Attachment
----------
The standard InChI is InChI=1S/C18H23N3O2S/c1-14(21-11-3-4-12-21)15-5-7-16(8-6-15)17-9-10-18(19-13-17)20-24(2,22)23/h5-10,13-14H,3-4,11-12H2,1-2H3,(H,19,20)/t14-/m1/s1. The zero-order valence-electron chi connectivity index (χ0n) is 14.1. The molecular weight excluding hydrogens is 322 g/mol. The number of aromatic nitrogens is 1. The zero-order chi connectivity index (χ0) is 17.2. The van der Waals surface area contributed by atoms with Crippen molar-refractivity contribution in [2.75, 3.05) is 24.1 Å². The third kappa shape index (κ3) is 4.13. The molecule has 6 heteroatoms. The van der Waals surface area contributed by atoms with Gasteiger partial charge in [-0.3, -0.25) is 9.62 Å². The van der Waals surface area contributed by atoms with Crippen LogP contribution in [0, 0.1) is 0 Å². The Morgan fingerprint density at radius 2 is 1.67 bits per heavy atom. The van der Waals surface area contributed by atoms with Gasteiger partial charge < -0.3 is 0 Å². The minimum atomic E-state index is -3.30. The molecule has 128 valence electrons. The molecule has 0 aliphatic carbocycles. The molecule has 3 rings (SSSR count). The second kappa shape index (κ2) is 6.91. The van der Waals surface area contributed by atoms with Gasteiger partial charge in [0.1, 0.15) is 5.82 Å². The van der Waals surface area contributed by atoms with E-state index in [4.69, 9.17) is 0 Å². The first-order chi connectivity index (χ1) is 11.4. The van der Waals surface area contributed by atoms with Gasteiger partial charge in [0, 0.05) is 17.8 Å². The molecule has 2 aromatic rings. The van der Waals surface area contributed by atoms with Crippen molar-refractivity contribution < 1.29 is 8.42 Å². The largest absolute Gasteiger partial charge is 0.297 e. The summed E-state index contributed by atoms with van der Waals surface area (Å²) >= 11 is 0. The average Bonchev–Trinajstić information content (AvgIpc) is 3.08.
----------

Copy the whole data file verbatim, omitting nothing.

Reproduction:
The standard InChI is InChI=1S/C18H23N3O2S/c1-14(21-11-3-4-12-21)15-5-7-16(8-6-15)17-9-10-18(19-13-17)20-24(2,22)23/h5-10,13-14H,3-4,11-12H2,1-2H3,(H,19,20)/t14-/m1/s1. The zero-order valence-electron chi connectivity index (χ0n) is 14.1. The molecular weight excluding hydrogens is 322 g/mol. The number of aromatic nitrogens is 1. The zero-order chi connectivity index (χ0) is 17.2. The van der Waals surface area contributed by atoms with Crippen molar-refractivity contribution in [2.75, 3.05) is 24.1 Å². The third kappa shape index (κ3) is 4.13. The molecule has 6 heteroatoms. The van der Waals surface area contributed by atoms with Gasteiger partial charge in [-0.3, -0.25) is 9.62 Å². The van der Waals surface area contributed by atoms with Crippen LogP contribution in [0, 0.1) is 0 Å². The Morgan fingerprint density at radius 2 is 1.67 bits per heavy atom. The van der Waals surface area contributed by atoms with Gasteiger partial charge < -0.3 is 0 Å². The minimum atomic E-state index is -3.30. The molecule has 128 valence electrons. The molecule has 0 aliphatic carbocycles. The molecule has 3 rings (SSSR count). The second kappa shape index (κ2) is 6.91. The van der Waals surface area contributed by atoms with Gasteiger partial charge in [0.1, 0.15) is 5.82 Å². The van der Waals surface area contributed by atoms with E-state index in [4.69, 9.17) is 0 Å². The first-order chi connectivity index (χ1) is 11.4. The van der Waals surface area contributed by atoms with Gasteiger partial charge in [0, 0.05) is 17.8 Å². The molecule has 2 aromatic rings. The van der Waals surface area contributed by atoms with Crippen molar-refractivity contribution < 1.29 is 8.42 Å². The largest absolute Gasteiger partial charge is 0.297 e. The summed E-state index contributed by atoms with van der Waals surface area (Å²) >= 11 is 0. The average Bonchev–Trinajstić information content (AvgIpc) is 3.08.